A Second Team Time Trial?!

By: Ian Sullivan

Elle Anderson (Dartmouth) takes the sprint for fourth (Courtesy of Dartmouth Cycling)

The Boston Beanpot is among the most storied races in the Northeast and in Collegiate cycling.  In its previous incarnation it was one of the largest and certainly the best supported races in collegiate cycling.  Adding to the legendary stature of the race was the two exceptional mass start races.  While the veterinary School RR is dead and buried, the Tuft’s Criterium found new life this year.  The crit has been described as one of the hardest in the US.  A six corner Crit that features sizable elevation change, tricky corners, swirling winds and several cobbled crosswalks on the finishing straight.  Every rider that has raced it regards the event with a mixture of respect, fear and longing to return.

Going into the weekend Anna McLoon (Harvard) held onto the Green Jersey by a tenuous 10 points over MIT’s Kate Quinn and Kim Zubris (BU) had a 15 point lead over Anna McLoon and 101 point lead over Kate Quinn in the Yellow Jersey.  With Anna participating in the Redland Profession Bike race the dynamics of the field were sure to change.

The racing was further affected by the presence of some riders that had been conspicuously absent so far this year.  Both Martha Buckley (2010 Overall Series Winner) and Yuri Matsumoto (previous ECCC race winner) of MIT were on hand to participate in there home race.  This allowed MIT to line up 6 women in a field of 32 starters.  Clearly numbers were on their side.

Eventual winner Kate Quinn (Mit) makes corner two look tame (Photo Credit: Rob Winnet (BU)

It was clear from the whistle that this was to be a race of attrition.  Within the first three laps the field had been whittled down to a select group of 14 riders, without a single B rider in the mix.  Demonstrating both the importance of starting at the front in this crit and the additional skill required for an A categorization.

At this point the racing really began to heat up.  Kate Quin made several attempts to roll off the front.  Each successive attempt was countered by Kim Zubris, racing in desperate defense of her Yellow Jersey.  Eventually Kim was caught off gaurd and Kate and Laura Ralston were able to roll off the front.

The chase that ensued shattered the remainder of the field.  Within a lap the battle lines were drawn and the groups established.  Laura and Kate were leading the field with a group of four behind, containing Kim Zubris, Elle Anderson (Dartmouth), Martha Buckley (MIT) and Yuri Matsumoto (MIT).  Another group of three was slightly off the pace set by the first chase group.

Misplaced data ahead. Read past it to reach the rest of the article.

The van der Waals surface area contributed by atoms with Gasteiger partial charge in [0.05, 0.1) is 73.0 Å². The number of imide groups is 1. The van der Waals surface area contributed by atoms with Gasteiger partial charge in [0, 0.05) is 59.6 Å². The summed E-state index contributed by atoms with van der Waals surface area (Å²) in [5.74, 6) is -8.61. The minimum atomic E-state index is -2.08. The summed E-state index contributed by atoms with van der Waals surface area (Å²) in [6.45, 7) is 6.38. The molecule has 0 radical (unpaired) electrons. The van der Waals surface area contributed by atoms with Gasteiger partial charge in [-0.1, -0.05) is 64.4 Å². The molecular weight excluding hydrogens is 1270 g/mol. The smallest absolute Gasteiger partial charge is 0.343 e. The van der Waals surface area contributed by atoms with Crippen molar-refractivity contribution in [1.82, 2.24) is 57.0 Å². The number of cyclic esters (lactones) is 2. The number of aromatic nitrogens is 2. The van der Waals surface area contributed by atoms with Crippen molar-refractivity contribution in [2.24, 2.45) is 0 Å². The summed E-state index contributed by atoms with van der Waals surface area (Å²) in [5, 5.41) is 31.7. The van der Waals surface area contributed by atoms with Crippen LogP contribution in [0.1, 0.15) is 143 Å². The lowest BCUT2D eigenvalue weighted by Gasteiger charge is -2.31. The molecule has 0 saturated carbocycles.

The firs chase group was doomed in their pursuit of Laura and Kate.  Neither of the MIT women had any incentive to chase, where Kim had her jersey to try to defend.  This inefficiency allow the front two to open up a sizable gap.   With the gap secure, Martha Buckley made a vicious acceleration from the chase group and made a solo bridge up to the front group.

At this point any hope the chasers had of reforming the front end of the race was cast into a dustbin of despair.  The three MIT girls are all very strong and as a team practice heavily in the discipline of team time trial.  These three began to make quick work of the straglers out on course lapping up to 9th place on the road.

Kim Zubris (BU) chases all out in defense of her yellow jersey (Photo credit: Rob Winnet (BU))

On the final lap Kate Quin came across first followed by Laura, then Martha.  This finish brought Kate much closer to the Yellow jersey and also utilized her teammates to displace points between her and Kim Zubris.

How many places would separate the two in their private battle for the yellow jersey was still an open question.  In the closing laps of the races the second chase group had reformed with the first chase (containing Kim Zubris).  This made for a larger and more complicated sprint for fourth.

As the group of six hit the finishing straight the wind picked up substantially blowing debris, sand and a lot of resistance into the sprint.  From the dirt cloud emerged the green and white jersey of Dartmouth’s Elle Anderson, leading out the sprint from a substantial distance.  As the group  neared the line Anderson started to fade.  Zubris swung to the left side of the course and tried to accelerate past Anderson.   There wasn’t enough road or pop to get Zubris by Anderson and the two came in for fourth and fifth respectively.

 

When the dust had settled Kate Quinn had claimed the green sprinter’s jersey but had fallen short of the yellow overall leader’s jersey.  Zubris will get to start the Yale races in yellow, but with a much narrower lead.

 

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